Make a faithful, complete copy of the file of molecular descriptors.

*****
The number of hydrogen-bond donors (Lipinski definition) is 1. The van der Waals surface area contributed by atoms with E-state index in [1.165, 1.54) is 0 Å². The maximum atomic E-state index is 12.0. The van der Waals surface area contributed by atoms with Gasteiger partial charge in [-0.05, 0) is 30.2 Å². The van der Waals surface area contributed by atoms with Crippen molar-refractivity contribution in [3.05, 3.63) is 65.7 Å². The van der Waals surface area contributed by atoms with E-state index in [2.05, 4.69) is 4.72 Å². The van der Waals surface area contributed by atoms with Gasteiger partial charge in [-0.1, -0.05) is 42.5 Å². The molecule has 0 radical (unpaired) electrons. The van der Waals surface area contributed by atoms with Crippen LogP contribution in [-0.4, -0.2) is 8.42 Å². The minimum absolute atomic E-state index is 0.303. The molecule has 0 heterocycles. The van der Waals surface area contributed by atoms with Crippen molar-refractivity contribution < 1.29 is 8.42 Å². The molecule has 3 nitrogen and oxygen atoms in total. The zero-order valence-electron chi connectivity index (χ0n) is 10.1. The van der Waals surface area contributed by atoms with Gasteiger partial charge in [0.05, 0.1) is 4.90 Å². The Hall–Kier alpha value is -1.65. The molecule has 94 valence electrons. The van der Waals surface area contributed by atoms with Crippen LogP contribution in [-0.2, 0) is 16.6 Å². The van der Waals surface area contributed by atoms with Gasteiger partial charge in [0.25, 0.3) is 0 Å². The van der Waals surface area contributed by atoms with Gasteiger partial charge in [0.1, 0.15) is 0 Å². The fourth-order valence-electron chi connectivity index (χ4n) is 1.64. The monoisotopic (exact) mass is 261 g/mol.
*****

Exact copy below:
The number of hydrogen-bond donors (Lipinski definition) is 1. The van der Waals surface area contributed by atoms with E-state index in [1.165, 1.54) is 0 Å². The maximum atomic E-state index is 12.0. The van der Waals surface area contributed by atoms with Gasteiger partial charge in [-0.05, 0) is 30.2 Å². The van der Waals surface area contributed by atoms with Crippen molar-refractivity contribution in [3.05, 3.63) is 65.7 Å². The van der Waals surface area contributed by atoms with E-state index in [2.05, 4.69) is 4.72 Å². The van der Waals surface area contributed by atoms with Gasteiger partial charge in [-0.1, -0.05) is 42.5 Å². The molecule has 0 radical (unpaired) electrons. The van der Waals surface area contributed by atoms with Crippen LogP contribution in [-0.4, -0.2) is 8.42 Å². The minimum absolute atomic E-state index is 0.303. The molecule has 0 heterocycles. The van der Waals surface area contributed by atoms with Crippen molar-refractivity contribution < 1.29 is 8.42 Å². The molecule has 3 nitrogen and oxygen atoms in total. The zero-order valence-electron chi connectivity index (χ0n) is 10.1. The van der Waals surface area contributed by atoms with Gasteiger partial charge in [0.05, 0.1) is 4.90 Å². The Hall–Kier alpha value is -1.65. The molecule has 94 valence electrons. The van der Waals surface area contributed by atoms with Crippen LogP contribution in [-0.2, 0) is 16.6 Å². The van der Waals surface area contributed by atoms with Gasteiger partial charge in [0.25, 0.3) is 0 Å². The van der Waals surface area contributed by atoms with Gasteiger partial charge in [0.1, 0.15) is 0 Å². The fourth-order valence-electron chi connectivity index (χ4n) is 1.64. The monoisotopic (exact) mass is 261 g/mol.